The Last Faust
- 1h 47m
Prodigal scientist and technology entrepreneur, Dr Faust, seeks to emulate Gods ability to create life. He sells his soul to the devil in order to realise his greatest ambition - to create t... Read allProdigal scientist and technology entrepreneur, Dr Faust, seeks to emulate Gods ability to create life. He sells his soul to the devil in order to realise his greatest ambition - to create the world's first super-human.Prodigal scientist and technology entrepreneur, Dr Faust, seeks to emulate Gods ability to create life. He sells his soul to the devil in order to realise his greatest ambition - to create the world's first super-human.
An insider's view.
First of all, I must declare an interest, as I am in this movie, so obviously I am very partial; but that doesn't mean to say that I have nothing useful to say about it. Here goes: If you judge this film against the standards of the usual product of Hollywood or Netflicks, etc., it has to be admitted that it looks odd by comparison. But then this is not your average movie: not by any means. It has a narrative - two if you count the framing story where Steven Berkoff as Dr Goodfellow tells the story of Faust to the artificial man Homunculus - and it encompasses the whole arc of Goethe's massive two part play version. But it is scrunched down to emblematic mini-scenes. Why? Because the progenitor of this film, Philipp Humm, is a painter/sculptor, and his sensibility is primarily visual, so, as in his static art, he is trying to convey his vision in condensed visual form. That is not to say that we have some kind of dull animated tableaux here. There are two things that principally keep this film alive and kicking. The first is the sheer fertility of Philipp Humm's imagination. It is hard to keep up with the wealth and variety of the imagery on display here, and the layered meanings that that are intended. You have to watch it expecting to be challenged. The second enlivening thing is the humour. It is ironic and bone-dry. If, watching it, you find yourself thinking: "Is that meant to be funny", the answer will always be yes. Yet it can also be harrowing. There is, yes, a Brechtian thing going on here. You are meant to examine and interpret and judge. Does it matter that when Faust and Mephisto fly (which was uncomfortable but fun, by the way) you can see the strings? It was intended all along. I was present when it was discussed. Why? Well, if God exists, and he appears as a character here, aren't we all puppets? And, once you get the hang of it, it is quite easy to work out what s being said here. The sun as a a naked breast? An incidental comment on society's ongoing fetishising of breasts. The devil as a hedge-fund manager? The "root of all evil" laid bare. Philipp has said he wants to "democratise" Goethe, so he wants his references easily accessible, and they are. It is a glorious game for him. He has hijacked Goethe, perhaps, but out of love for him and belief in what he has to say, and so has offered this new view as if through a kaleidoscope. As for me, I had a blast making it, and it will always be an experience that I look back on with pleasure. One other thing: mad as this film may seem, Philipp Humm is very far from the stereotype of the crazy artist. He is quiet, humane, modest and very sane. So, like it or not, there is nothing accidental here. Take this film on its own terms, if you care to take it at all. And it is intended as a warning, so it is worth listening to for that alone.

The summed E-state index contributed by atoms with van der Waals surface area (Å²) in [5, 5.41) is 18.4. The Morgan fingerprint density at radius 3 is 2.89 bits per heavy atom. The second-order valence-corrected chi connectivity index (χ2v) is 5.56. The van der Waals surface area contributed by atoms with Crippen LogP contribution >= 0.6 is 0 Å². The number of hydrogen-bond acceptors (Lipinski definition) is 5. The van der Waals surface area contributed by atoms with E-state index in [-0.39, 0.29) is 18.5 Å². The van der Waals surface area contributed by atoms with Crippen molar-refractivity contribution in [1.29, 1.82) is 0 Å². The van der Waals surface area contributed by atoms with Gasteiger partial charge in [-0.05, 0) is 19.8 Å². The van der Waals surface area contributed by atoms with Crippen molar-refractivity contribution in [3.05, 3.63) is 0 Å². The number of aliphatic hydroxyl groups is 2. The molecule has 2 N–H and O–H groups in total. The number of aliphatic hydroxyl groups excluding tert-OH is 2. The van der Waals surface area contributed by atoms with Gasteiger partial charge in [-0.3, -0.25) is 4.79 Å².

- Dec 17, 2019
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